The College Board, the non-profit corporation that administers the SAT, also operates the AP program. The Board is co-owned by over 6,000 colleges, secondary schools, school districts, and nonprofit organizations. It develops and maintains strict guidelines for the teaching of AP courses and it administers the exams. The program offers 39 courses in a variety of disciplines, including art, science, math, and history. Nearly 23,000 high schools representing 80% of secondary students offer at least one AP course, The average high school offers eight AP courses. One-third of high schoolers take an AP exam each year.

A high school may teach none, some, or all of the AP courses. The College Board allows any student to take an exam regardless of participation in the AP course. This affords home-schooled students and those in schools that don’t offer desired AP courses an opportunity to benefit from the program.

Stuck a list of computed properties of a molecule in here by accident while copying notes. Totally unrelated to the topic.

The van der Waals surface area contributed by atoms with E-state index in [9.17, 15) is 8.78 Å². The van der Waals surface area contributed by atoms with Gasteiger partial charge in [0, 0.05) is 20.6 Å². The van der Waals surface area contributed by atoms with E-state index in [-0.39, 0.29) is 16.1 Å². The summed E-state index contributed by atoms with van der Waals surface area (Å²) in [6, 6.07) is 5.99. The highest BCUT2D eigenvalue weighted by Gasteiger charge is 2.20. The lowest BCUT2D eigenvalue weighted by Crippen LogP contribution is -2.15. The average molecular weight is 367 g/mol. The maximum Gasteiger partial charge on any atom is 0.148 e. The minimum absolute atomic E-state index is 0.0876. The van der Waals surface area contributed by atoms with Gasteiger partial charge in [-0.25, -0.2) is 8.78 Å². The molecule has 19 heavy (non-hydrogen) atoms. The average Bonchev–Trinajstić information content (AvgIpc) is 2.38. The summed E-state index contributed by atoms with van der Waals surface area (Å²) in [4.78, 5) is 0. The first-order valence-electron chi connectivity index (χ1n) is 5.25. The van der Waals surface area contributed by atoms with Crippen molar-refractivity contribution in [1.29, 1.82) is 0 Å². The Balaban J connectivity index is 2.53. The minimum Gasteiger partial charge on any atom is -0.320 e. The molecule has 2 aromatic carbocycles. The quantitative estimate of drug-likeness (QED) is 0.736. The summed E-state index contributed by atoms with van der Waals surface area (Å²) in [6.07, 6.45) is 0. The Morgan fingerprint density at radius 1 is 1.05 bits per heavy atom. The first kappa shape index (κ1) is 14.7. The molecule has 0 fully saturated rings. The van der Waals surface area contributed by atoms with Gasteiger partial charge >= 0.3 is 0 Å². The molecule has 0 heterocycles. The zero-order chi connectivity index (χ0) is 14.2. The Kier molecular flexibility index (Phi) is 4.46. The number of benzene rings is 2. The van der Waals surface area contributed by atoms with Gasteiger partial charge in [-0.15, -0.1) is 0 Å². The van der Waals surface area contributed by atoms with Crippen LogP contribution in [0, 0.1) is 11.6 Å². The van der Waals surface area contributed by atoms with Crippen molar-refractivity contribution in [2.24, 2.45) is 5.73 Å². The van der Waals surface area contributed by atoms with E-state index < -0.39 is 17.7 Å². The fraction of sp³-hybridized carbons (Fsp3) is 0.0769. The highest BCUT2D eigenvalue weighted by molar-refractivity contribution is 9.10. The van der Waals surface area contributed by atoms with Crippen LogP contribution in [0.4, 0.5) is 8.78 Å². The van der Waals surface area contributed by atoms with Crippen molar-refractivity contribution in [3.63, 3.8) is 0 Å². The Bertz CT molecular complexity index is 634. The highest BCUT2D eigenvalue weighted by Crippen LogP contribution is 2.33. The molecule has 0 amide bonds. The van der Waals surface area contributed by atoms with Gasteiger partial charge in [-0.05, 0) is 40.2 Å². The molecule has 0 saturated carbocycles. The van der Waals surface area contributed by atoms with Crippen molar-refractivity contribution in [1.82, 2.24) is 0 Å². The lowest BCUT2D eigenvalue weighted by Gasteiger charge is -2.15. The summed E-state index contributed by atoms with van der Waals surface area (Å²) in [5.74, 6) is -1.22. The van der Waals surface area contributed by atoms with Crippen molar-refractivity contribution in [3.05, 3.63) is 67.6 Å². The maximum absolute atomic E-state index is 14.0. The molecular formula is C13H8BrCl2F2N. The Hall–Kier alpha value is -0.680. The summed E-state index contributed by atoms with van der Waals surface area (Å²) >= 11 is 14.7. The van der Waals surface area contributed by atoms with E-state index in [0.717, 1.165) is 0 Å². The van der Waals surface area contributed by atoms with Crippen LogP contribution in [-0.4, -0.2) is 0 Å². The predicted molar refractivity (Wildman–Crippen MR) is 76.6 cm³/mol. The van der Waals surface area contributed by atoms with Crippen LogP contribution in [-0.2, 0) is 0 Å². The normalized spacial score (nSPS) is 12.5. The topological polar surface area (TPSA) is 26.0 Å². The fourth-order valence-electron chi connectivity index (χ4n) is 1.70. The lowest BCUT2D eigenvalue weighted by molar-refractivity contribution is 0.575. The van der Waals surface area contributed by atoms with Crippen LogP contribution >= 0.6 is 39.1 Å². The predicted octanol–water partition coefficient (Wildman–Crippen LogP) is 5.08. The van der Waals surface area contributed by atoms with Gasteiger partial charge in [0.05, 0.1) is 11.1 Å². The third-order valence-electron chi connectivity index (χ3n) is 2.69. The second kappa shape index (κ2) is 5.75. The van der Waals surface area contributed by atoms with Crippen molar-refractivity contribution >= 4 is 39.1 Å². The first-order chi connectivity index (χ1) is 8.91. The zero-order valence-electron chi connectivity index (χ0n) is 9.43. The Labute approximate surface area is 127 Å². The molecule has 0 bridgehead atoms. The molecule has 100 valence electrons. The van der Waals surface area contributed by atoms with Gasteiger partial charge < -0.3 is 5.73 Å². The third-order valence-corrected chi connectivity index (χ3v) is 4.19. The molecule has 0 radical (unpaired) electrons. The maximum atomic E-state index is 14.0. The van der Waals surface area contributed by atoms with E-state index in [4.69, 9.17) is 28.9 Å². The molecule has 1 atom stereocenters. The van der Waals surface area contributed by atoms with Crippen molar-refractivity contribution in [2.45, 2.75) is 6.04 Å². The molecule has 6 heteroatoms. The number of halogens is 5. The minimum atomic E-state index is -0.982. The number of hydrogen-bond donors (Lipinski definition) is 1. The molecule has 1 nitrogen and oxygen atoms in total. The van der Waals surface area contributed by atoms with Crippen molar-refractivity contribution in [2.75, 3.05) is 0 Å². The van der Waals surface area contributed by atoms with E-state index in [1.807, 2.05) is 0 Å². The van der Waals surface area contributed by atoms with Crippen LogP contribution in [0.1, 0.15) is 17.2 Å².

AP courses are free as part of a high school’s curriculum. However, the fee to sit for an exam is $98 in the U.S and Canada. Students with limited financial resources may request a full or partial waiver of the fee. A student can send their AP grades for free to one college and may order scores sent to additional colleges for $15 each. Reports include results from all AP exams that the student has taken, although he or she may choose to withhold any exam scores that they don’t want colleges to see.

AP exams are taken in May and scores are reported in July. Exam are graded on a five-point scale, as follows:

5: Extremely well qualified

4: Very well qualified

3: Qualified

2: Possibly qualified

1: No recommendation (this is not a failing grade)